The car bomb which severed a man’s legs on Monday was filled with screws and ball bearings, leading experts to think it was intended to cause “maximum damage”, this newspaper has learnt.
Sources close to the investigation said that the explosive device which maimed 35-year-old Josef Cassar had shot shrapnel across the cabin of his Ford Transit van, ripping through the bones and tissue in both of his legs.
Mr Cassar, the sole director of S&T Services Ltd, a haulage company based in Marsa, was yesterday taken out of the Intensive Treatment Unit at Mater Dei Hospital and is now in a position to be questioned for the first time by investigating officers.
The bomb, which had been strapped under the driver’s side of the van, exploded during afternoon rush hour traffic at about 6.15pm on Aldo Moro Street, Marsa.
The contents of the bomb not only explain three mystery holes on the front of Mr Cassar’s windscreen, but also shed light on the injuries sustained by the driver of an Opel Zafira that was in the lane next to him.
The contents of the bomb explain three mystery holes on the front of Mr Cassar’s windscreen
Sources said a ball bearing from the bomb shot out of Mr Cassar’s van, smashed through the passenger window of the Opel and hit its rear-view mirror, which broke off the windscreen and hit the Opel’s 37-year-old driver in the head.
Anthony Abela Medici, a retired forensics expert, said that the bomb justified the police treating it as a suspected attempted homicide, but it could also have been intended to maim Mr Cassar.
Asked what types of bombs were normally used in Malta, he said there were three. Those that use a chemical necessary for controlled explosions at quarries were perhaps the most difficult to come by, as they were kept under lock and key and delivered by armed guards.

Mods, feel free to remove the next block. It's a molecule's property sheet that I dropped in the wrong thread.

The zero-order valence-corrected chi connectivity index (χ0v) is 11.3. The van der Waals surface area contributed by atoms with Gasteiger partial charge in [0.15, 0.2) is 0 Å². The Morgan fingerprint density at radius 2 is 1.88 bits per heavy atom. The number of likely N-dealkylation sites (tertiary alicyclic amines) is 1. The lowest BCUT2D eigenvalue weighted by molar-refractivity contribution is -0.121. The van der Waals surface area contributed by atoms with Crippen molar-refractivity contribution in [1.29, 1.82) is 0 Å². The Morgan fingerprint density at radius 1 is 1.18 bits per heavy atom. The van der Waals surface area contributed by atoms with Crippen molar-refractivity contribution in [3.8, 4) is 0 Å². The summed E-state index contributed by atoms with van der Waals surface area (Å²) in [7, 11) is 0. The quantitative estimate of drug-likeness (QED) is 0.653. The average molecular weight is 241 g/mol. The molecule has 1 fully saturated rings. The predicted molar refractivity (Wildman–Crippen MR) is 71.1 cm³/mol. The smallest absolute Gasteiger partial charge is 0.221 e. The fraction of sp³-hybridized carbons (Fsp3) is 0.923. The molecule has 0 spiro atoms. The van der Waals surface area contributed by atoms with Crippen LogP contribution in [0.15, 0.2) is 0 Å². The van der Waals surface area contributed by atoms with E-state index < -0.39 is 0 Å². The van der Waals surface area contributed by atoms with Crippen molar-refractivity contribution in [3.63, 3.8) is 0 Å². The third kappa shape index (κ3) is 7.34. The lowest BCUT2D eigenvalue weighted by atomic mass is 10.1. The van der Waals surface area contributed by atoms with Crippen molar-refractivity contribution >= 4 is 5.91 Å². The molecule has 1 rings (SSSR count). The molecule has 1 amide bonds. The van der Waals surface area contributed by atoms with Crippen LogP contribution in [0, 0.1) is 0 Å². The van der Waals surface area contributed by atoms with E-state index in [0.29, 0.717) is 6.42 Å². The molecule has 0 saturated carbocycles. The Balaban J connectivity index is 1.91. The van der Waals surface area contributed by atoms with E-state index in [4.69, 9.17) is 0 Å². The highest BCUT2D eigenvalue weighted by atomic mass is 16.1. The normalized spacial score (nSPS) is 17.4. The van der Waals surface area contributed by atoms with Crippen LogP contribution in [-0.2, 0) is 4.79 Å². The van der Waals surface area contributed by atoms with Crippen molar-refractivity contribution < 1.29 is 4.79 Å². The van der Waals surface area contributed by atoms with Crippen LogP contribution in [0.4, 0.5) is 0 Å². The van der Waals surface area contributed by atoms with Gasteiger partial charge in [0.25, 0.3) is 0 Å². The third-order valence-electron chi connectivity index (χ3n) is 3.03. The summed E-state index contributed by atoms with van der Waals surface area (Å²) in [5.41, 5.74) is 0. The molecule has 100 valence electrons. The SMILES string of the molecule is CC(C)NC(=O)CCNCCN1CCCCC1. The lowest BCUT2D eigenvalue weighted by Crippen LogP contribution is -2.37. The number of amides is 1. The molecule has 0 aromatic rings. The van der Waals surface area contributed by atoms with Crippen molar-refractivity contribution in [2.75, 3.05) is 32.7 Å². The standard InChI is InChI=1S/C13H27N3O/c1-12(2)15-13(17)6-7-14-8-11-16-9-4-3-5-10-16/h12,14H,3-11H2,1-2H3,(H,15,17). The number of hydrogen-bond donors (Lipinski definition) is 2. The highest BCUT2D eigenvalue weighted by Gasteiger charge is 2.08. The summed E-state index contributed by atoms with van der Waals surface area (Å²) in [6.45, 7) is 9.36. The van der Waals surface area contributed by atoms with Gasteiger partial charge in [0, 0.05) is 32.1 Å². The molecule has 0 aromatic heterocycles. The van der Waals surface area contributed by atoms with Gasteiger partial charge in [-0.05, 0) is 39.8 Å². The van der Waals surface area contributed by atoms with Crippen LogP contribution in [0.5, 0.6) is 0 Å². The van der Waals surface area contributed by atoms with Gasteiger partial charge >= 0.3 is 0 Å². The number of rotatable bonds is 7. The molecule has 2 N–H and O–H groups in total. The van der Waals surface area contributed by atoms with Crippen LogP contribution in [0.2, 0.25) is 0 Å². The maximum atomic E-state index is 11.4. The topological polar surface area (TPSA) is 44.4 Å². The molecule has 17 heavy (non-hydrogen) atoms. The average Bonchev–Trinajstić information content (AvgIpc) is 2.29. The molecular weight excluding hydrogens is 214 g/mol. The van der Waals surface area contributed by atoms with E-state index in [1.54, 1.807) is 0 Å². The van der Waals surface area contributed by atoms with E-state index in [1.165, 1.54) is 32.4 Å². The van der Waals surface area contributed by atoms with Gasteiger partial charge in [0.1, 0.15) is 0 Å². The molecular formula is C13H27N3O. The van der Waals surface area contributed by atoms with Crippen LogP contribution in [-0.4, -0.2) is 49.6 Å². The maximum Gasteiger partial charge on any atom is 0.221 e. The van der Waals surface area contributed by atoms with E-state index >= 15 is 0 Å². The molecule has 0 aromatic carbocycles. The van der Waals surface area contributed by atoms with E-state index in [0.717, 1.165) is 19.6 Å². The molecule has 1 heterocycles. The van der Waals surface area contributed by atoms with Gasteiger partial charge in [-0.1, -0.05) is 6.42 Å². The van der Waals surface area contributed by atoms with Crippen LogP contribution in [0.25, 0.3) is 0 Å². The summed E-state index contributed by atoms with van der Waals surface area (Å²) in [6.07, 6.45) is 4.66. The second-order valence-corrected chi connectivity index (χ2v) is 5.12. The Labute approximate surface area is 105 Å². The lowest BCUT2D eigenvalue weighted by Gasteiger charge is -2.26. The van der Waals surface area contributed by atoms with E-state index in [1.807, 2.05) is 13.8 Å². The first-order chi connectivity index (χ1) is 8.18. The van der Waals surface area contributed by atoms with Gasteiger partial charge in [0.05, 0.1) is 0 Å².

The bombs used up until the 1980s utilised undetonated explosives lifted from WWII bombs, while the deadliest bombs were those which used “high potency” Sentex, a plastic explosive also known as C4, which was normally imported illegally from Sicily, Prof. Abela Medici said.
All of these, he added, required a detonator, which was normally a mobile phone.
Police sources yesterday confirmed that parts of a mobile phone had been discovered where the blast went off and they were being analysed by experts. The van was also still being studied by forensic scientists.
Police and court experts were also reviewing CCTV footage provided by various businesses in the Marsa area. This was because the bomb may have been triggered by someone who wanted to see the van drive past.
Prof. Abela Medici said that the police would likely also be surveying all calls and messages sent from the area in a bid to try to narrow down a possible trigger man.
Police sources said Mr Cassar had claimed to have no idea who could have been behind the incident. He has been placed under 24/7 police protection.
Monday’s bombing was the second such attack this year. In January, Martin Cachia, 56, was killed when a bomb destroyed his car in Marsascala.